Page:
20. Efficient Nash Equilibrium Resource Allocation Based on Game Theory Mechanism in Cloud Computing by Using Auction.

    Science.gov (United States)

    Nezarat, Amin; Dastghaibifard, G H

    2015-01-01

    One of the most complex issues in the cloud computing environment is the problem of resource allocation so that, on one hand, the cloud provider expects the most profitability and, on the other hand, users also expect to have the best resources at their disposal considering the budget constraints and time. In most previous work conducted, heuristic and evolutionary approaches have been used to solve this problem. Nevertheless, since the nature of this environment is based on economic methods, using such methods can decrease response time and reducing the complexity of the problem. In this paper, an auction-based method is proposed which determines the auction winner by applying game theory mechanism and holding a repetitive game with incomplete information in a non-cooperative environment. In this method, users calculate suitable price bid with their objective function during several round and repetitions and send it to the auctioneer; and the auctioneer chooses the winning player based the suggested utility function. In the proposed method, the end point of the game is the Nash equilibrium point where players are no longer inclined to alter their bid for that resource and the final bid also satisfies the auctioneer's utility function. To prove the response space convexity, the Lagrange method is used and the proposed model is simulated in the cloudsim and the results are compared with previous work. At the end, it is concluded that this method converges to a response in a shorter time, provides the lowest service level agreement violations and the most utility to the provider.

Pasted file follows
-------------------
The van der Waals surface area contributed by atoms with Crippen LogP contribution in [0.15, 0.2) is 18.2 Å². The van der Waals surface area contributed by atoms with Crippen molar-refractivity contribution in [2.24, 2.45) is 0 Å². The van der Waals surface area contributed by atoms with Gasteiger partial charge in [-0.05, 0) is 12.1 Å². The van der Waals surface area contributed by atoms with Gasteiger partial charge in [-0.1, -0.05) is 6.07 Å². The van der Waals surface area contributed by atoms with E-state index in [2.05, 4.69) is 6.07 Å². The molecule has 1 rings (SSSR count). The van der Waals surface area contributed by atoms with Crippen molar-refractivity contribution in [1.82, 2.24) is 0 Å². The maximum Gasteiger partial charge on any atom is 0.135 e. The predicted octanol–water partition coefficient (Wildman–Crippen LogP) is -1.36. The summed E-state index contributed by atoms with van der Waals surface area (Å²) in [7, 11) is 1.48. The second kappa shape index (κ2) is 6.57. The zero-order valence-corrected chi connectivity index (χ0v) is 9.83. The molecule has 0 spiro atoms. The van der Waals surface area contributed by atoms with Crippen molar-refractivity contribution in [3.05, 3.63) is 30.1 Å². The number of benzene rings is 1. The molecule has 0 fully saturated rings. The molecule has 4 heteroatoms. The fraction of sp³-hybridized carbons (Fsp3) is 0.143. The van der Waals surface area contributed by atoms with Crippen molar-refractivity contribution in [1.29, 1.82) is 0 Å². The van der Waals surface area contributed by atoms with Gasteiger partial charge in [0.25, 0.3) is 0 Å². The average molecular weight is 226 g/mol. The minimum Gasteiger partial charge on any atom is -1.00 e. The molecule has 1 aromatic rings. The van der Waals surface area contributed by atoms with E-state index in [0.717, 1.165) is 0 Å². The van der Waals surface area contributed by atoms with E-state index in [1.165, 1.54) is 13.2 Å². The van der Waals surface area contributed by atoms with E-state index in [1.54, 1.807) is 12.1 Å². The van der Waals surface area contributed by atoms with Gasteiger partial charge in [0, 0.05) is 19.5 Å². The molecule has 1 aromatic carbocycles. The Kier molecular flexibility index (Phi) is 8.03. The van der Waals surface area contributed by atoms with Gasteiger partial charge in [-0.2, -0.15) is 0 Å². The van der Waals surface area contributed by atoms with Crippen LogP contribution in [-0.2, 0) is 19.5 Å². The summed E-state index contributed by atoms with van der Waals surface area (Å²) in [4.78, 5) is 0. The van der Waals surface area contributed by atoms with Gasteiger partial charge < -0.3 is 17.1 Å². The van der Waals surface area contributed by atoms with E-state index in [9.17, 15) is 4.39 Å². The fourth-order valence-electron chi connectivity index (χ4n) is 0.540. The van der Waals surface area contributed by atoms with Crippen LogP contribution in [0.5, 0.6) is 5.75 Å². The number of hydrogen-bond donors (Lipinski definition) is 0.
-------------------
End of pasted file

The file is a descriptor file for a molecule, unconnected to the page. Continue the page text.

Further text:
1. Computational Models Describing Possible Mechanisms for Generation of Excessive Beta Oscillations in Parkinson's Disease.

    Directory of Open Access Journals (Sweden)

    Alex Pavlides

    2015-12-01